Nike's plus-size mannequins would have made a massive difference when I was growing up
It's been a long time coming, this.
Earlier this week, Nike's flagship store in London did us all a solid and introduced some diverse mannequins.
The mannequins were plus-size, modelling sportswear that curvier women can actually wear and, even more surprisingly, they actually looked like real bodies.
Nike's move comes as part of a long line of top clothing brands making considerable efforts to ensure that their advertising does actually appeal to those of us who aren't a size 10 and under.
The likes of Boohoo, Nasty Gal, and ASOS have already jumped on similar ads, campaigns, and bouts of representation as they hire women who wouldn't fit the so-called norm for what was once considered to be beautiful in the fashion industry.
These campaigns are important. They're representative of groups that have long been forgotten by the fashion and beauty industry and, maybe more importantly, they're real.
And growing up, the likes of this definitely would have been appreciated.
— CNN (@CNN) June 7, 2019
When I was younger I would watch TV just hoping to catch a glimpse of a woman who was breathtakingly stunning - but also happened to be carrying a bit of weight around her stomach.
I'd go shopping with my mam and becoming increasingly frustrated trying on clothes because I didn't look like the girls in the shop window. I'd look at the dresses on mannequins and want to give them a go, but be safe in the knowledge that they absolutely would not look the same on me.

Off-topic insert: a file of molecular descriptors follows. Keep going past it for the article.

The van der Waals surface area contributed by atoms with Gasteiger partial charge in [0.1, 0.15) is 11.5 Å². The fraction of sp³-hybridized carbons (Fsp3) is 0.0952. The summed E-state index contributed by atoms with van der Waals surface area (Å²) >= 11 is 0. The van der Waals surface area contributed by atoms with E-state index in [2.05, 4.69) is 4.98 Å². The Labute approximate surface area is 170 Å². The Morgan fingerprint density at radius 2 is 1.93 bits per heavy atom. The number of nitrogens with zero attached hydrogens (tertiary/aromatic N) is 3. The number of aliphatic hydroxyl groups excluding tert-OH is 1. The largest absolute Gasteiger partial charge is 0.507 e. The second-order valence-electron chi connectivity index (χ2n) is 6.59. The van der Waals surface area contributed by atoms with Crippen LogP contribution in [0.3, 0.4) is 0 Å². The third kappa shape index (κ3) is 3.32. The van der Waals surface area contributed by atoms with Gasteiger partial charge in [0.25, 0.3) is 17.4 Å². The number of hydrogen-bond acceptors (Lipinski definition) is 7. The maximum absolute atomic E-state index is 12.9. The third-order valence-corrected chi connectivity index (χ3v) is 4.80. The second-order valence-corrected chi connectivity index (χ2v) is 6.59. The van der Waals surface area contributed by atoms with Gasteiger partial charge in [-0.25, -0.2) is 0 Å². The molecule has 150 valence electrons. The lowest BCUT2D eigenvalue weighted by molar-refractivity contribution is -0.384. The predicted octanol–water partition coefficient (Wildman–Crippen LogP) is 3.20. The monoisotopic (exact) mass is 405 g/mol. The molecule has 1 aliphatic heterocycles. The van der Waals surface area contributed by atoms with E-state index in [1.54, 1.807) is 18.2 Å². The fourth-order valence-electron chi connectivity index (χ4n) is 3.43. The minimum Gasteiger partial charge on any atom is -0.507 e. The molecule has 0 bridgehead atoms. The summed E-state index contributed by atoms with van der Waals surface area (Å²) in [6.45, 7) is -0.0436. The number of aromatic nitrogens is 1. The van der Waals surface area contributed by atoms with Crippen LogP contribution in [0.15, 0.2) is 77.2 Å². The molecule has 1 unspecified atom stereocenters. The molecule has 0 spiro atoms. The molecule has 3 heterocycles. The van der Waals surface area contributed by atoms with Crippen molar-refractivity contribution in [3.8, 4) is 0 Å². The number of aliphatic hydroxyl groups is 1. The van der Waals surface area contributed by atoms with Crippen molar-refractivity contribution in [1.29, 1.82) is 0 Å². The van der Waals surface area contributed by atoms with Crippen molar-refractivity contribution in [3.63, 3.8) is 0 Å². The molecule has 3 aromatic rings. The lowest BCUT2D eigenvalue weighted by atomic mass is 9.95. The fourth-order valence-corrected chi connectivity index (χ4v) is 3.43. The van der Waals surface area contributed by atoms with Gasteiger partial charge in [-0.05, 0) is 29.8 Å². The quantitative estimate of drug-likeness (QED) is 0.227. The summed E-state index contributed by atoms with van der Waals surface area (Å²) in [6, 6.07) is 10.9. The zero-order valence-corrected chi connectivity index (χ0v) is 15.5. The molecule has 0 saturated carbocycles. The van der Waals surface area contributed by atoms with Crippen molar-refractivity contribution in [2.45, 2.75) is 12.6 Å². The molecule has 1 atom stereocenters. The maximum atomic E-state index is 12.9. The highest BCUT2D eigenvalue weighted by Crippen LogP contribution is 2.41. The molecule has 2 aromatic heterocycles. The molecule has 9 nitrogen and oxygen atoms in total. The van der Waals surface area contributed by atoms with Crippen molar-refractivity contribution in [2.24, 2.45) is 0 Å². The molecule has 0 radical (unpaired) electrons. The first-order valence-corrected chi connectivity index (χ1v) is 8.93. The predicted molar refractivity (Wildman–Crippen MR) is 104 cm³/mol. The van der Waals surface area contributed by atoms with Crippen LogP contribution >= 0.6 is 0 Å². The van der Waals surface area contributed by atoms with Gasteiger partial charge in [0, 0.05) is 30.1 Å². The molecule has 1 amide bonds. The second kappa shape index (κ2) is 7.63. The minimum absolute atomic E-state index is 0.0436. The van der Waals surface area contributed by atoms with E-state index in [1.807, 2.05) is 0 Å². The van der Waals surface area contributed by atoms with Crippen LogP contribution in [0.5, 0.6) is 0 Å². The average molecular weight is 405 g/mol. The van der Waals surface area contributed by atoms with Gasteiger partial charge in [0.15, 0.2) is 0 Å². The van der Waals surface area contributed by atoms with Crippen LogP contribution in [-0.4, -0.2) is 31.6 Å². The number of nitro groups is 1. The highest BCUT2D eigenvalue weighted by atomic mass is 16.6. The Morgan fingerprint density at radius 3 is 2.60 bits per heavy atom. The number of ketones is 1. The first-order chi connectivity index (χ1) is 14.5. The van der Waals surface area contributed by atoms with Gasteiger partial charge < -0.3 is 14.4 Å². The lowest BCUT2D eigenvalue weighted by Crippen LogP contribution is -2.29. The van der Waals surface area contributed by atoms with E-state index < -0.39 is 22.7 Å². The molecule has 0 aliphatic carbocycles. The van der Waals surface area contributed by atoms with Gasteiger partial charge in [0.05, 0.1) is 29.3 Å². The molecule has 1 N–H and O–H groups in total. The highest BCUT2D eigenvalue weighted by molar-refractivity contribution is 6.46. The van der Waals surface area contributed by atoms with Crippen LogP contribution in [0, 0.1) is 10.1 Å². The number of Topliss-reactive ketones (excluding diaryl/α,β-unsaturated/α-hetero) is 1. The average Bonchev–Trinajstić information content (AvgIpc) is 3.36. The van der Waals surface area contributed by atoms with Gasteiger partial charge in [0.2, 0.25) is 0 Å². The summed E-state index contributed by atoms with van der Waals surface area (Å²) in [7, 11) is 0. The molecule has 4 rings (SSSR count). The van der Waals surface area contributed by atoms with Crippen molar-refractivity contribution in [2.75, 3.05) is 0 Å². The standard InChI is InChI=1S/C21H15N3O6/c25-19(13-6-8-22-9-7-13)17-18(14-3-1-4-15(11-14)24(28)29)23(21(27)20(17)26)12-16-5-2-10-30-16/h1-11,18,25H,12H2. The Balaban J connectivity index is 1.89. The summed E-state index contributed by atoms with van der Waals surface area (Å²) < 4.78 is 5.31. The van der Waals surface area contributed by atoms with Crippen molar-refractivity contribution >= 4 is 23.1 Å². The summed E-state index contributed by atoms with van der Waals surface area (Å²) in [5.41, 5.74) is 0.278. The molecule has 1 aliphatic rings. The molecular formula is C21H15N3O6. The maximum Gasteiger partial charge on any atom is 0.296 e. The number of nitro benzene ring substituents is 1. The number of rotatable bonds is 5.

Don't get me wrong, this lack of curvy representation growing up didn't destroy me. I trundled along pretty much alright until the my early 20s when I realised that being hot as fuck and having massive thighs weren't mutually exclusive.
But there was always an absence, and it was noticeable.
Just 10 years ago, it was rare to see any sort of body type that wasn't completely slim being portrayed as beautiful, inspirational, or the ideal.
A lot of the time, the only representations of bigger bodies came in the form of crude red circles drawn around stomach fat in in Heat magazine, or women on telly desperately trying to hide their curves because they knew that in order to be successful, you more than likely had to be skinny.
In 2008, there was quiet uproar when P!nk appeared in the music video for 'So What?' daring to wear a crop top while not having an entirely flat stomach.
Stills of the video were screenshotted by magazines and entertainment websites, highlighting the small bit of flesh that happened to be resting just above her waistline.
At the time, it was somehow scandalous that a global superstar like P!nk would give so little shits about what people thought of her body. Nowadays, it's the norm.
Being exposed to a variety of body types from a young age has an effect. A positive one, at that.
I don't doubt that the likes of Nike's plus-size mannequins would have made me feel far more comfortable in my own skin growing up.
They would have made a massive difference to my self confidence, my sense of self-worth, and my fears about not being anywhere close to the skinniest girl in school.
Teenagers today have enough to be feeling anxious about with the constant prevalence of social media making it increasingly difficult to not always be 'on', but at least with that prevalence comes a little more representation, diversity and acceptance.
Things that certainly wouldn't have gone amiss 10 years ago.